Julian Coryell: Duality

The son of guitar hero Larry Coryell makes his own mark on this Stateside debut (originally released last year in Japan). And while his singing-guitar playing brother Murali has focused his career on contemporary blues (a la Robert Cray), Julian has decided to go down a smooth jazz path. Given the genre, the music is often soft and simple, melodic and non-threatening, as on “Gay’s Flight,” “Seryozha’s Lament,” “The New Duality” and the lightly hip-hop flavored “Darkman.” His warm-toned legato phrasing along with certain chromatic statements and intervallic leaps are often a little too close to Metheny for comfort (particularly on the two jazziest offerings, “Mr. Snike” and “Truth”) but the kid obviously has a command of the instrument and occasionally shows flashes of his father’s fleet-fingered bravado, as on an exhilarating instrumental rendition of Steely Dan’s “Deacon Blues.”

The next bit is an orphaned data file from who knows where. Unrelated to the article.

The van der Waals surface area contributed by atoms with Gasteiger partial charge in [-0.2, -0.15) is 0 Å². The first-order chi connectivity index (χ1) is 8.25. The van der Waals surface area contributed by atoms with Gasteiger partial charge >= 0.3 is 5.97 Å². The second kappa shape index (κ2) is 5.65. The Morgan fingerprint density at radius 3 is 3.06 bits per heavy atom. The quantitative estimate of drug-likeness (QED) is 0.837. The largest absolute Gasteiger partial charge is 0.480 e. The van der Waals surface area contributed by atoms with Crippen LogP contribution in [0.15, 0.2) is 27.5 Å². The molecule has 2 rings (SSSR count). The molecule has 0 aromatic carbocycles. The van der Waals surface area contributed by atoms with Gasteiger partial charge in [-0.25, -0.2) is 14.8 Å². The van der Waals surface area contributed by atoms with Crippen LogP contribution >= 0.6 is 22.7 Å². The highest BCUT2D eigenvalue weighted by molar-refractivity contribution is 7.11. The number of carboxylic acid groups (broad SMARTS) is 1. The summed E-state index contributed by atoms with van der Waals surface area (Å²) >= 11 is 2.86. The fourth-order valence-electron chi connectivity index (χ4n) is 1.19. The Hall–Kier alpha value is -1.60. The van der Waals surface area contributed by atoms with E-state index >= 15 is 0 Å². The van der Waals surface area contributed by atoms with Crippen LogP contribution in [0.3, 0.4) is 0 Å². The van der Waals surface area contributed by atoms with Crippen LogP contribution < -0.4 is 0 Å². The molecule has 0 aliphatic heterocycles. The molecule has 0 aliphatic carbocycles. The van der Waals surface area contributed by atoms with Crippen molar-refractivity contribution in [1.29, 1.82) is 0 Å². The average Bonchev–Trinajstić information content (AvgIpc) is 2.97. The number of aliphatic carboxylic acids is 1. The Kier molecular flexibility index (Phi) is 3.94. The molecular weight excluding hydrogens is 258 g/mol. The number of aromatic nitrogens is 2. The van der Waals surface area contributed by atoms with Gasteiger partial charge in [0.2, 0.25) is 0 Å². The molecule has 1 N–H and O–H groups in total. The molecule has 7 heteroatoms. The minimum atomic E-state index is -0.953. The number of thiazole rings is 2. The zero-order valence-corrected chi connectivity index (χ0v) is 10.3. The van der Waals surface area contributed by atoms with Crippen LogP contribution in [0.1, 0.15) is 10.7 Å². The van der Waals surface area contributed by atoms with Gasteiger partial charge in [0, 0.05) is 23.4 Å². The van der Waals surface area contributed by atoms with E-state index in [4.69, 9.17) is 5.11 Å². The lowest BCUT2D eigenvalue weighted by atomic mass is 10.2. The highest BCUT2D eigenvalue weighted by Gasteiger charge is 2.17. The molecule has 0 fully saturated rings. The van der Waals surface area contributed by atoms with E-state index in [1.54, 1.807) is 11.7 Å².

Although much of this material is geared to EZ-listening audiences, Julian does take some intriguing liberties with Joni Mitchell’s “River,” Bob Dylan’s “All I Really Want To Do” and Elvis Costello’s “Shipbuilding,” a gorgeous, melancholy ballad that was once covered by Chet Baker. I have the feeling that this budding young talent is playing it a little safe on this first outing, just as his father had done on his own radio-friendly offerings in the early ’90s. I’m curious to see if Julian pushes the envelope a little bit further on his next project or if he sticks with this more accessible and potentially lucrative formula.